At a time when concerns about a crisis of obesity are running high, advertising food to children can be a minefield. And a number of major food and beverage companies are trying to show that they are treading lightly.
On Wednesday, the self-regulatory industry group Advertising Standards Canada announced changes to the Canadian Children's Food and Beverage Advertising Initiative. The voluntary program places limits on how companies such as Coca-Cola Co., Kellogg Co. and others promote their products to children.
The participants have either committed not to do any advertising that is targeted "primarily" at kids under the age of twelve, or to advertise to them only under the condition that they promote "better-for-you" products. Now, the program is specifying what that means.
A newly specific set of nutrition criteria, to be implemented at the end of next year, will affect about 35 per cent of the products that participants currently advertise. They fall under eight product categories: milk and alternatives; grain; soups; meat and alternatives; vegetables and fruit; occasional snacks; mixed dishes; and meals on the go.
The new rules specify maximum calories for each of the categories, as well as limits on saturated and trans fats, sodium and sugar. The ASC says these new criteria are based on recommendations from Health Canada, the Canadian Food Inspection Agency, and the U.S. Institute of Medicine.
The deadline to comply with the changes will be Dec. 31, 2015.
Until now, requirements for "nutrition criteria per serving size for products advertised directly to children under 12" varied somewhat by advertiser. For example, as of 2013, Burger King committed to a maximum of 560 calories per serving, 10 per cent of calories from saturated fat, 30 per cent of calories from overall fats, 600 mg of sodium and 10 per cent of calories from added sugars. (Since last year, Burger King is no longer a participant in the program.) McDonald's committed to similar limits for calories and fats, and a maximum of 25 per cent "total energy from added sugars." General Mills has limits on its cereals and snacks, and a second set of limits for side and main dishes, as well as minimum requirements for vitamins and minerals.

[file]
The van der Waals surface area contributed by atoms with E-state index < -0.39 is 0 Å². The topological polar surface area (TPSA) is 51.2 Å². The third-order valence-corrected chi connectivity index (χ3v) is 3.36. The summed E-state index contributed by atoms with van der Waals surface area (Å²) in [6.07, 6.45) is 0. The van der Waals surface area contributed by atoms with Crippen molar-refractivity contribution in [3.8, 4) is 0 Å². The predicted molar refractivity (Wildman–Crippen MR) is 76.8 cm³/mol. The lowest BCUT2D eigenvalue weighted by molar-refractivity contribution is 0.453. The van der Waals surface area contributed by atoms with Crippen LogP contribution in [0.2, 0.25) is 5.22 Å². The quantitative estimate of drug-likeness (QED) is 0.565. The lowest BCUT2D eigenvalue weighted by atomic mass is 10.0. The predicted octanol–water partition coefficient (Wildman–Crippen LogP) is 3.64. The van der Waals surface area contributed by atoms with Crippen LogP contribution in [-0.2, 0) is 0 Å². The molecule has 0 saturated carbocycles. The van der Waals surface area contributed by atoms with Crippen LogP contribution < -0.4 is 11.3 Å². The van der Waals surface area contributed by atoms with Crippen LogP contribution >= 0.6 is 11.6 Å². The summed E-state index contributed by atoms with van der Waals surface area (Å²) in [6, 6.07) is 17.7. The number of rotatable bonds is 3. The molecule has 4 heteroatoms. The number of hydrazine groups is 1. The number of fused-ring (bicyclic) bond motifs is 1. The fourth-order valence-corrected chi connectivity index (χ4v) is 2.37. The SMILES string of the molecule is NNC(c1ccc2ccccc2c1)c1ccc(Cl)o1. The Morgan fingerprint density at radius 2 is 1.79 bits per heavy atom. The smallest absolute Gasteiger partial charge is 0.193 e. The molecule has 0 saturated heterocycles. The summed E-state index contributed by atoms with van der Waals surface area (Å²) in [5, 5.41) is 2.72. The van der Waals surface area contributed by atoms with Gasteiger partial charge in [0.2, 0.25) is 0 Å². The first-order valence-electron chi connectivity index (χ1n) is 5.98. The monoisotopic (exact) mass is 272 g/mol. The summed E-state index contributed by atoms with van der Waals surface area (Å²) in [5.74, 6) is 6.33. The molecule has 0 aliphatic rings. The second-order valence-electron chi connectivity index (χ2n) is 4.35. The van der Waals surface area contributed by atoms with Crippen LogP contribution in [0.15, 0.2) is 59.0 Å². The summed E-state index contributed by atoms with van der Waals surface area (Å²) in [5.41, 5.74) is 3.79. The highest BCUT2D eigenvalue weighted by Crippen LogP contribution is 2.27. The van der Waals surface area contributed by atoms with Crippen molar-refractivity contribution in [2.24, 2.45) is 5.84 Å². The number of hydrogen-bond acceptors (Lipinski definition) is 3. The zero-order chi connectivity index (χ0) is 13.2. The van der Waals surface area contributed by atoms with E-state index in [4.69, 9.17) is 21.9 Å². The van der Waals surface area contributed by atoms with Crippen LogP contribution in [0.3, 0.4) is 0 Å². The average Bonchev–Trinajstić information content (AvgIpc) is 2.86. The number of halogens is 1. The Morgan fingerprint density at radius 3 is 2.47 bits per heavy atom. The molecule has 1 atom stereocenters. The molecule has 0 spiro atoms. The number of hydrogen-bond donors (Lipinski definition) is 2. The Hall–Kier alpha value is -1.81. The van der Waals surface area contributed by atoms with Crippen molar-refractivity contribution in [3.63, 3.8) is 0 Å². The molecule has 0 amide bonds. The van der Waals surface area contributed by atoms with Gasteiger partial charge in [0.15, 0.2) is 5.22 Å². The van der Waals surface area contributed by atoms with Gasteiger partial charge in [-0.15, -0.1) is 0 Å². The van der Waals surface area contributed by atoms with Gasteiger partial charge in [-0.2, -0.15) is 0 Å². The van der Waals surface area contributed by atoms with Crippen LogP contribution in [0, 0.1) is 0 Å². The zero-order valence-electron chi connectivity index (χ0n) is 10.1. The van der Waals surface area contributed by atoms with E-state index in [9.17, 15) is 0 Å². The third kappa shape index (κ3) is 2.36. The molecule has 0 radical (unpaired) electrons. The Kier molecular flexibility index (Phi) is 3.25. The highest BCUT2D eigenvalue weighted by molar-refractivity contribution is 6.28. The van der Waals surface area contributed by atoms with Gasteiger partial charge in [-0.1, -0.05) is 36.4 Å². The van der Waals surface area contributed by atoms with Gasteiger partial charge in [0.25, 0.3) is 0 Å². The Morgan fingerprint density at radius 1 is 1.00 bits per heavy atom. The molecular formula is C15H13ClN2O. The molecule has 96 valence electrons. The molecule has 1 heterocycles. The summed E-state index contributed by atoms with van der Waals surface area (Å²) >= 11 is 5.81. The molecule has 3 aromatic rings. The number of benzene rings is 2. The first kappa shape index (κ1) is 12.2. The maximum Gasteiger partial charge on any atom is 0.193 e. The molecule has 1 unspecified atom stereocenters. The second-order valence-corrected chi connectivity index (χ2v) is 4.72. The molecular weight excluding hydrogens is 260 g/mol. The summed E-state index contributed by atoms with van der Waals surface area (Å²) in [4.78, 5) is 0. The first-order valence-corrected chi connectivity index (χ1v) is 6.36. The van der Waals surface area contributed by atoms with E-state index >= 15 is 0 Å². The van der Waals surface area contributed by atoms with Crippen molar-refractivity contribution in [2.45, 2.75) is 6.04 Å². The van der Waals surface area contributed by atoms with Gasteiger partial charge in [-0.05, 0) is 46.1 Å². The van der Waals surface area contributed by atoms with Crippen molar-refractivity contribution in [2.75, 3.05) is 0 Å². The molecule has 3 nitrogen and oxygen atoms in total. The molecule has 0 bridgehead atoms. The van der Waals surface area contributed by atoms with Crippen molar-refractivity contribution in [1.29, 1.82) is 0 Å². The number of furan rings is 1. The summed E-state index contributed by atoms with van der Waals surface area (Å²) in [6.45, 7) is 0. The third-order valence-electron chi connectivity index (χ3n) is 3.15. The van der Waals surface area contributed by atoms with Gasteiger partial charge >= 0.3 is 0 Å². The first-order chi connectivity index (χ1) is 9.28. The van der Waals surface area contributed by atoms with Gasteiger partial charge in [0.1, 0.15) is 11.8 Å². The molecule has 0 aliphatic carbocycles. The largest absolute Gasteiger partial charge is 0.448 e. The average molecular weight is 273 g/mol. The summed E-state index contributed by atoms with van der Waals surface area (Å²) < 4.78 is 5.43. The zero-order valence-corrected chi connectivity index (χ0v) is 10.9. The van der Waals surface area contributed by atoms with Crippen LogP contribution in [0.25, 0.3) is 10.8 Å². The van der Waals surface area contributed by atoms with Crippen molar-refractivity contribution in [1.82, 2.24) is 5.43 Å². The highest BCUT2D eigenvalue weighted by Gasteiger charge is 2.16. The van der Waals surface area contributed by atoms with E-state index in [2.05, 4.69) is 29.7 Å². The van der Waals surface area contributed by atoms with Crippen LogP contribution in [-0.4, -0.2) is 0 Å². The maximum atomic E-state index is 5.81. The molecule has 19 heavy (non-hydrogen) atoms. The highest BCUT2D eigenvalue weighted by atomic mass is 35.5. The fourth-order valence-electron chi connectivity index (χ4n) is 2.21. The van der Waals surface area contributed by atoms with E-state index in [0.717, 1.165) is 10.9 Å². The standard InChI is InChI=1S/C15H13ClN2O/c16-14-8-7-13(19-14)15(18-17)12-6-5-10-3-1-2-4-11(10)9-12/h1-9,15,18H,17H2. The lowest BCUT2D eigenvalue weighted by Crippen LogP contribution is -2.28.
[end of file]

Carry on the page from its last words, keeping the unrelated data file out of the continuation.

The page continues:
The new standards will provide unified criteria for each product category.
On Wednesday, the ASC also released its latest annual compliance report on the Children's Food and Beverage Advertising Initiative.
The ASC has said before that it is happy with advertisers' compliance, and this year was no exception. Canadians submitted 108 complaints to ASC in 2013 about food advertising, but "none involved concerns about participant compliance with CAI commitments," according to the report.
In its own compliance checks, ASC found no violations of the commitments. Concerns have been raised in the past about advertisers using online games to push candy, soda and other products to kids. ASC reviewed online games as well and said it did not find anything that broke the rules.
According to the ASC report, the following advertisers have signed on to the initiative.
Those who committed not to do any advertising "directed primarily to children under 12 years of age" (i.e. where children make up at least 35 per cent of the audience. Some advertisers have chosen stricter audience limits, as low as 25 per cent.):
Ferrero Canada Ltd.
Hershey Canada Inc.
Janes Family Foods Ltd. *
Kraft Canada Inc. **
Mars Canada Inc.
McCain Foods (Canada)
Mondelez Canada Nestlé Canada Inc.
PepsiCo Canada ULC
Unilever Canada Inc.
Weston Bakeries Ltd.
Those who committed to advertise only "approved products" to children (30 to 35 per cent of the audience or more are children):
Burger King Canada
Campbell Co. of Canada
General Mills Canada Corp.
Kellogg Canada Inc.
McDonald's Restaurants of Canada Ltd.
Parmalat Canada Post Foods Canada Inc.
*As of 2013. Burger King and Janes are no longer members of the program.
**As of 2013. Kraft now falls under the second category.
Editor's Note: An earlier version of this story reported examples of nutritional criteria were new. In fact, they were last year's requirements. This version has been corrected.